Modeling Short-term Implied Volatilities in the Heston Stochastic Volatility Model

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Stochastic volatility models, unlike constant volatility models, which assume a fixed level of volatility, allow volatility to change. These models, such as the Heston model, introduce an additional stochastic process to account for the variability in volatility, providing a more nuanced dynamics of the market. By incorporating factors like mean reversion and volatility of volatility, stochastic volatility models offer a robust framework for pricing derivatives, managing risks, and improving investment strategies.

Despite their advantages, stochastic volatility models have difficulty in accurately characterizing both the flatness of long-term implied volatility (IV) curves and the steep curvature of short-term ones. Reference [1] addresses this issue by introducing a term-structure-based correction to the volatility of volatility (vol-vol) term in the classical Heston stochastic volatility model. The authors pointed out,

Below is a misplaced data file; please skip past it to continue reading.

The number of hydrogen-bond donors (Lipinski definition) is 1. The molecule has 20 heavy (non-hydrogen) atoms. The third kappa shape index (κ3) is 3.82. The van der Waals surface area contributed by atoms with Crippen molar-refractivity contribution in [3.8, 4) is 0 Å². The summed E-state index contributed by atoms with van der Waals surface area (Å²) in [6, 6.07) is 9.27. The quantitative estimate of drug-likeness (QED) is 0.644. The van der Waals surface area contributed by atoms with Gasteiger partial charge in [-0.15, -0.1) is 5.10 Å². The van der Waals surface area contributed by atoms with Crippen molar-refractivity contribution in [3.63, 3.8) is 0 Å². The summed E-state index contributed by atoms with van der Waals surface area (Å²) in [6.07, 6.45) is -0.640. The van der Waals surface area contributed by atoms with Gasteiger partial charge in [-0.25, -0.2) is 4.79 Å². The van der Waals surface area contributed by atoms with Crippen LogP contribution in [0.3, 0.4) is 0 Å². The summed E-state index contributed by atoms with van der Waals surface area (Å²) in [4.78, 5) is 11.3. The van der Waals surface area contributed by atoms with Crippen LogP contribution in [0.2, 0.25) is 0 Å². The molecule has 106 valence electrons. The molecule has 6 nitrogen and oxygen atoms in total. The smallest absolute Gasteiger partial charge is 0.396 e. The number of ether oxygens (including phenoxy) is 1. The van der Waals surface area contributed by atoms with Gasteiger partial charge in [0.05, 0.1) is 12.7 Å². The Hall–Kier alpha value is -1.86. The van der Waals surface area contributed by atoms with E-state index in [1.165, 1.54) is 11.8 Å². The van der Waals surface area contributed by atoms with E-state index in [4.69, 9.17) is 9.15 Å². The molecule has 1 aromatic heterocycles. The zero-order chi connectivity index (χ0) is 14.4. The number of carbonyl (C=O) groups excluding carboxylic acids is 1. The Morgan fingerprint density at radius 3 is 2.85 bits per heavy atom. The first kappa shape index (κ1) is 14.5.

In this paper, we propose a novel and simple approach to precisely capture the shapes of implied volatility of real options with all maturities simultaneously, by introducing a term-structure-based correction to the volatility of volatility term of the classical Heston stochastic volatility model. Numerical experiments and empirical results show that the introduction of the term-structure-based correction term surely overcomes the deficiency of the classical Heston model in capturing the short-term option IVs, thus improving notably the quoting performance of the Heston model for the whole options.

Although the classical Heston stochastic volatility model is used as the plant model in this paper, this work can be easily extended to other kinds of stochastic volatility models. In addition, for future research, one can consider embedding the strike of option into the correction function to reinforce the model’s ability to characterize the whole surface of the implied volatility of option accurately.

In brief, both short- and long-term IVs are accurately modeled in the new Heston variant.

This paper improves the existing Heston model. Thus, it helps portfolio managers and risk managers to better manage the risks of investment portfolios.

Let us know what you think in the comments below or in the discussion forum.

References

[1] Youfa Sun, Yishan Gong, Xinyuan Wang & Caiyan Liu, A novel term-structure-based Heston model for implied volatility surface, International Journal of Computer Mathematics, 1–24.

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